Our studies are focused on four main priorities:
The Scientific Foundation: Building Evidence for Activity-based Therapies for Children with Paralysis
The goal of this project is to advance the understanding of the mechanisms and outcomes associated with activity-based therapies for children affected by paralysis and promote its dissemination to scientific and pediatric rehabilitation communities. Our aims are to 1) conduct proof-of-principle studies, 2) develop pediatric-specific measurement tools, and 3) conduct critical studies examining mechanisms and outcomes of recovery via activity-based therapy.
Funding: Leona M. and Harry B. Helmsley Charitable Trust (2015-2018)
Power Kids: A Neuromuscular Training System Specifically Designed To Promote Recovery in Children with Paralysis
The goal of this project is to develop a prototype for a Pediatric Neuromuscular Training system that can move to commercialization.
Funding: Coulter Translational Research Award (2015-2018)
Advancing a New Trajectory of Outcomes for Children with Paralysis through Activity-based Rehabilitation
The overall goal of this study is to change dramatically the course of outcomes for children affected by paralysis and their families by augmenting and accelerating research and rehabilitation programs. Three specific aims include: 1) development of a research training system (Fig. 11), 2) development of a long-term database for outcomes, healthcare utilization and quality of life, and 3) assessment of varied sensory inputs (e.g., cold, texture) to augment current therapy.
Funding: Leona M. and Harry B. Helmsley Charitable Trust (2014-2017)
Todd Crawford Foundation provides financial support for families so that their child can participate in annual follow-up evaluations and research sessions.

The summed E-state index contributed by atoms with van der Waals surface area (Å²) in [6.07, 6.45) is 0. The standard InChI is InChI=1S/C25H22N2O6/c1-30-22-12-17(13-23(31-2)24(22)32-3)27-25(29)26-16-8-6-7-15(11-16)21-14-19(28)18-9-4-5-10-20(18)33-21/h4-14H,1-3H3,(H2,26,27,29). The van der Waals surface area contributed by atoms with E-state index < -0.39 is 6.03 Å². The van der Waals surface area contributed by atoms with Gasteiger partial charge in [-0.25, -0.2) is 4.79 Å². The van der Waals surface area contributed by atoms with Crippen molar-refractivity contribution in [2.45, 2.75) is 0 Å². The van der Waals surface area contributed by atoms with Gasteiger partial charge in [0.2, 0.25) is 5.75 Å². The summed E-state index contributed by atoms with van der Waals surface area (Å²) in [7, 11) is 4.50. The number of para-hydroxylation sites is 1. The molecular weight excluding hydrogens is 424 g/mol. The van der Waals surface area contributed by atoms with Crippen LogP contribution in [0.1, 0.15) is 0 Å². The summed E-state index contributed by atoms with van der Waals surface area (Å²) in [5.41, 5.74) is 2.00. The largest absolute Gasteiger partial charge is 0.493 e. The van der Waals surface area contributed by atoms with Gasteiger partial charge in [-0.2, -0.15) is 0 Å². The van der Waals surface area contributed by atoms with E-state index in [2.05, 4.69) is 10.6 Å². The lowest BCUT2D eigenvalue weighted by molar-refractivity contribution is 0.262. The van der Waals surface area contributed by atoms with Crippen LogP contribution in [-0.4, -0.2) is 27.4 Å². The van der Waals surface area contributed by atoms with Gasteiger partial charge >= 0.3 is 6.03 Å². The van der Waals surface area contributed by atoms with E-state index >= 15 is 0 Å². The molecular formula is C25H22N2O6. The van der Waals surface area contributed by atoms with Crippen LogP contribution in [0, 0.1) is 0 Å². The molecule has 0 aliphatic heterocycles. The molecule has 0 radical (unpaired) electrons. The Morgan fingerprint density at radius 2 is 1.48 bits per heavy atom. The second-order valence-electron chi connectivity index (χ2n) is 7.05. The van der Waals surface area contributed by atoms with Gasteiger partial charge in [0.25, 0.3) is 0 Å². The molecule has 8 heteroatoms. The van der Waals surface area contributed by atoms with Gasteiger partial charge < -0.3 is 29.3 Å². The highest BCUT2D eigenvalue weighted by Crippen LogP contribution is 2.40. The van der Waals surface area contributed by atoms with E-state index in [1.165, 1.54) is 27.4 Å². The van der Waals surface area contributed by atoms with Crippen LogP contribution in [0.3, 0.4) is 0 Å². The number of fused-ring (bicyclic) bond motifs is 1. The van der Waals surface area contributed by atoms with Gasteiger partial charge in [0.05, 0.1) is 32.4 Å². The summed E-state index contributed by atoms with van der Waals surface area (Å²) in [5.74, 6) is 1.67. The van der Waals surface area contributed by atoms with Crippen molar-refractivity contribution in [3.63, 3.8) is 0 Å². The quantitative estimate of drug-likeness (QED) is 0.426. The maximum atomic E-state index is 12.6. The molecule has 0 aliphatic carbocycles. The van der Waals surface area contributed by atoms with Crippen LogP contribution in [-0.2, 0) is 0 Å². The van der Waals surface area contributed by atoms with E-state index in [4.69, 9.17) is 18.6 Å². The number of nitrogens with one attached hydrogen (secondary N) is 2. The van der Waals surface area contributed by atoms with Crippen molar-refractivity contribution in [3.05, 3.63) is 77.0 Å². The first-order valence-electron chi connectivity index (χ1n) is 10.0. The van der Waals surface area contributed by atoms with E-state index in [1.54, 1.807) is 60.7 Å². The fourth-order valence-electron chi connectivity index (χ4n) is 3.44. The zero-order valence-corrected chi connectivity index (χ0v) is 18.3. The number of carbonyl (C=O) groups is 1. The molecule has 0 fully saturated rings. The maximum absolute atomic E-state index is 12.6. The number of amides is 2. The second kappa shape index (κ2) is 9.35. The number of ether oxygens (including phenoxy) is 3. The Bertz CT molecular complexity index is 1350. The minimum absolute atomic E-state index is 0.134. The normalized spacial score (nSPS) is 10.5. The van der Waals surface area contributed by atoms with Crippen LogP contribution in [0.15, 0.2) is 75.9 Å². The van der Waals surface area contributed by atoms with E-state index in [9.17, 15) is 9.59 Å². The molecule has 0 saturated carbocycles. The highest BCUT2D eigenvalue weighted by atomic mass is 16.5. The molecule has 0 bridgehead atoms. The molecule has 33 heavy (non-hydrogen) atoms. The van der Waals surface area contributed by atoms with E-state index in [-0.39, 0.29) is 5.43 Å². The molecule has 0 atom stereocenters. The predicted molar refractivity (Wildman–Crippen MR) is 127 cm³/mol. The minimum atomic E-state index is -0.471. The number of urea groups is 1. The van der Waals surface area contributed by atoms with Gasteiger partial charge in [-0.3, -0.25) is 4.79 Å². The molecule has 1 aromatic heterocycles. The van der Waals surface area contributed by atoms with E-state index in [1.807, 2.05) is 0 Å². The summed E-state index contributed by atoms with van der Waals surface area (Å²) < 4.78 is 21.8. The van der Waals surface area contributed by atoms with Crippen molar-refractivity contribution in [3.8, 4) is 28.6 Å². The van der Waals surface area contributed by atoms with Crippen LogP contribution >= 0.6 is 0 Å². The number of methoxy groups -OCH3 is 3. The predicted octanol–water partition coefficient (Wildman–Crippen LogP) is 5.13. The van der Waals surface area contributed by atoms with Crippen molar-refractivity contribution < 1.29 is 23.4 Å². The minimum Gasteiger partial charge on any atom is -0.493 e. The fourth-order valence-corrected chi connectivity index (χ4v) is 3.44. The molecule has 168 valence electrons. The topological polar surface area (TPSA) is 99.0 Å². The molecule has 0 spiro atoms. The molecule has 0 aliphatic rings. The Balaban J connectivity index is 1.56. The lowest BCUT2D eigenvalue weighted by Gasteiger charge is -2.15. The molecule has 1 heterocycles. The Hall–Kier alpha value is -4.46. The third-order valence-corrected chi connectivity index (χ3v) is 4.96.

Funding: Todd Crawford Foundation (2014-ongoing)
Respiratory and Trunk Control in Children with Spinal Cord Injury
The goal of this project is to 1) assess the impact of SCI on respiratory and trunk control in children after SCI and 2) identify the relationship between the two abilities that use common muscles for function.
Funding: Kosair Charities (in-part)
Segmental Assessment of Trunk Control (SATCo) in Children with Spinal Cord Injury
The goal of this study is to assess whether the SATCo captures differences in trunk control among children with SCI and is responsive to change associated with therapeutic interventions. This tool has been validated in developing infants and children with cerebral palsy. Our aim is to examine and potentially extend its utility to children with spinal cord injury.
Funding: Kosair Charities and the Christopher and Dana Reeve Foundation NeuroRecovery Network
Cardiovascular Performance in Children after Spinal Cord Injury and Activity-based Therapy
Similar to adults, our knowledge of the impact of SCI on cardiovascular (CV) function is limited for the pediatric population. In the adult population with chronic SCI, morbidity and mortality from disease now exceeds that caused by renal and pulmonary conditions seen in previous decades. With CV dysfunction due to SCI and the ensuing sedentary lifestyle, many changes contribute to early onset of coronary disease for adults after SCI. For those injured as children the consequences are unknown. This study will examine CV function in children after SCI and as a result of activity-based therapy.
Funding: Kosair Charities and the Leona M. and Harry B. Helmsley Charitable Trust
Exploring Neuromuscular Electrical Stimulation (NMES) as an Activity-based Therapy in the Pediatric Population Post-SCI
The purpose of this work is to explore the feasibility and safety of NMES in the pediatric population. Use of NMES is in line with provision of augmented sensory input to the spinal cord to generate a motor output as a therapeutic intervention to activate the neuromuscular system below the lesion.
Funding: Kosair Charities
The Kosair Charities Center for Pediatric NeuroRecovery
Pediatric NeuroRecovery Research